Three Things To Know about Delaware State Tests

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It is that time of year again—the release of Smarter Assessment and SAT results. The Delaware Department of Education officially released data in late July. While reactions were mixed (see the official release from DDOE, as well as The News Journal’s reaction), we tried to look behind the numbers to shed a bit more light on the results.


  1. 1,300 more students scored proficient in Smarter Math.

And about 250 more students were proficient in reading this year. However, we should note that overall public school enrollment grew by about 1,000 students in the last two school years—from 136,000 in 2015-16 to 137,000 in 2016-17. It stands to reason that the more students taking the test would increase overall student proficiency data.


  1. State math and ELA proficiency averages were unexciting.

Smarter math proficiency only went up one percent from last year, and ELA actually dropped one percent. Still, over time we see an increase in proficiency since the test was first implemented in 2015.

Smarter Math Achievement Levels (2017)



Smarter ELA Achievement Levels (2017)



  1. Despite the underwhelming numbers, there were some standouts—and disappointments.


Though so-called “priority schools” saw varied achievement level results, in a two-year window Laurel Middle School saw a 24-percent increase in math proficiency and a 19 percent increase in ELA proficiency.

Middle grades (fifth and sixth) statewide also exhibited dramatic jumps in proficiency levels for math and reading.

Unfortunately, third grade reading proficiencies have dropped two points since 2015.


SAT results were relatively stagnant for reading and writing, with a small drop in math. Math remains a challenge for Delaware, with less than one third of high schoolers being college and career ready in math.

What does it all mean?


As we’ve noted before, the Smarter Assessment is tough by design. It is not the average multiple-choice test. It requires students to complete performance tasks and think critically, reflecting the challenges students will face in college or the workplace.


There are other measures of student performance. In 2017-18, schools will begin to measure growth in student achievement as well. That is, we will begin to see what percentage of students are moving from below standard to meeting or exceeding the standard, rather than just our current measure of the percentage meeting the standard. To see more on how Delaware will be measuring student achievement and other accountability metrics, see the recently approved ESSA plan.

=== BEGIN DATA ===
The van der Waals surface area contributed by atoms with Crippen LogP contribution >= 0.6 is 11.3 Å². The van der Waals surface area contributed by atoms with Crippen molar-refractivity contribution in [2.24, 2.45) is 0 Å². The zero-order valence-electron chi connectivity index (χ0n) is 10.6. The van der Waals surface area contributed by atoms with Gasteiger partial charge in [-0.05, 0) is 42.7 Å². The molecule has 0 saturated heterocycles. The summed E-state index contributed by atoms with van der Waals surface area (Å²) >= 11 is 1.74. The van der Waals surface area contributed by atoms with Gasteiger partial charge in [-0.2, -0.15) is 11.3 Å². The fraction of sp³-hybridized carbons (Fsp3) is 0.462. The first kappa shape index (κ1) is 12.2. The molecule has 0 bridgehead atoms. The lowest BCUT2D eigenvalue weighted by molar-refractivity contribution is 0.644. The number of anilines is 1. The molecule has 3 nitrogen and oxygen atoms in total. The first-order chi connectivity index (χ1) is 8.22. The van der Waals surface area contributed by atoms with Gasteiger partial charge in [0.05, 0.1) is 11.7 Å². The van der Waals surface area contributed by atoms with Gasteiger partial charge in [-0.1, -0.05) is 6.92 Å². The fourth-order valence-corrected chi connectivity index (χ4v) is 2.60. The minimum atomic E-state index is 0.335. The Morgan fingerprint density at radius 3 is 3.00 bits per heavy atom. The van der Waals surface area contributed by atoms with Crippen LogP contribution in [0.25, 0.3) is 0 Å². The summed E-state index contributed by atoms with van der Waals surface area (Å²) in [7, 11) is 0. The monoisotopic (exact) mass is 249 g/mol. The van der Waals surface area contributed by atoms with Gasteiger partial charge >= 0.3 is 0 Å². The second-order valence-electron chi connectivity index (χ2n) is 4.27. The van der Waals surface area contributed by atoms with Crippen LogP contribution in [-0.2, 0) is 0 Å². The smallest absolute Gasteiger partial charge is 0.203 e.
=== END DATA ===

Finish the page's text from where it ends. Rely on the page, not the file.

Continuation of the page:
We should focus on the whole student, not just the test. Statewide test scores are important, but they are just one of many indicators of student success. While Delaware makes progress across other areas (like graduation rates, early college and career experience, workforce participation), there continues to be a need for cultivating the social and emotional development of our students. To see more on how social and emotional learning can impact students, check out our Social and Emotional Learning page.

Resilience Film Screening: Recap

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Last week, about 100 people gathered in Theatre N for a screening of the film “Resilience: The Biology of Stress and the Science of Hope” and panel discussion among local experts. If you weren’t one of the lucky 100, here’s a summary of the event, themes from the conversation, and ways to get involved.

Why Resilience?
“Resilience” is a documentary by KPJR (the makers of “Paper Tigers”) that chronicles the birth of a new movement among pediatricians, therapists, educators, and communities, to delve into the science behind Adverse Childhood Experiences (ACEs) and using cutting-edge brain science to disrupt cycles of violence, addiction, and disease that cause toxic stress.

As we described in a previous blog post, Adverse Childhood Experiences are not an “over there” problem—ACEs are shockingly prevalent, in Delaware and around the country, and with children of all backgrounds. Attendees at the screening voluntarily and confidentially submitted their ACEs score. The tallied results affirmed this. 53% of attendees reported an ACE score of two or more.